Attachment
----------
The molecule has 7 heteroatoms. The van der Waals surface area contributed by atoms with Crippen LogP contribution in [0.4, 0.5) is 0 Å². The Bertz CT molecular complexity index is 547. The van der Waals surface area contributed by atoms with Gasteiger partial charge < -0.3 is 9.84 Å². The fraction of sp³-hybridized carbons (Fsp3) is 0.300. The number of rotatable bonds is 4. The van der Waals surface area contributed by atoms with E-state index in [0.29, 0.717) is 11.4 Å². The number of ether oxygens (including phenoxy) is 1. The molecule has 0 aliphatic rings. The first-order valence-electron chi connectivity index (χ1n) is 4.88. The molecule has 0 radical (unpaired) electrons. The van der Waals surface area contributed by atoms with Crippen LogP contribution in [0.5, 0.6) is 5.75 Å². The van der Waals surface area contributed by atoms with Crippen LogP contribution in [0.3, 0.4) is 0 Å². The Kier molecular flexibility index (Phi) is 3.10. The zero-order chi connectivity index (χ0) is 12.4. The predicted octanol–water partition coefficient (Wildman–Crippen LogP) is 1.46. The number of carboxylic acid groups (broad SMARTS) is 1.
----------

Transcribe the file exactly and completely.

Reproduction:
The molecule has 7 heteroatoms. The van der Waals surface area contributed by atoms with Crippen LogP contribution in [0.4, 0.5) is 0 Å². The Bertz CT molecular complexity index is 547. The van der Waals surface area contributed by atoms with Gasteiger partial charge < -0.3 is 9.84 Å². The fraction of sp³-hybridized carbons (Fsp3) is 0.300. The number of rotatable bonds is 4. The van der Waals surface area contributed by atoms with E-state index in [0.29, 0.717) is 11.4 Å². The number of ether oxygens (including phenoxy) is 1. The molecule has 0 aliphatic rings. The first-order valence-electron chi connectivity index (χ1n) is 4.88. The molecule has 0 radical (unpaired) electrons. The van der Waals surface area contributed by atoms with Crippen LogP contribution in [0.5, 0.6) is 5.75 Å². The van der Waals surface area contributed by atoms with Crippen LogP contribution in [0.3, 0.4) is 0 Å². The Kier molecular flexibility index (Phi) is 3.10. The zero-order chi connectivity index (χ0) is 12.4. The predicted octanol–water partition coefficient (Wildman–Crippen LogP) is 1.46. The number of carboxylic acid groups (broad SMARTS) is 1.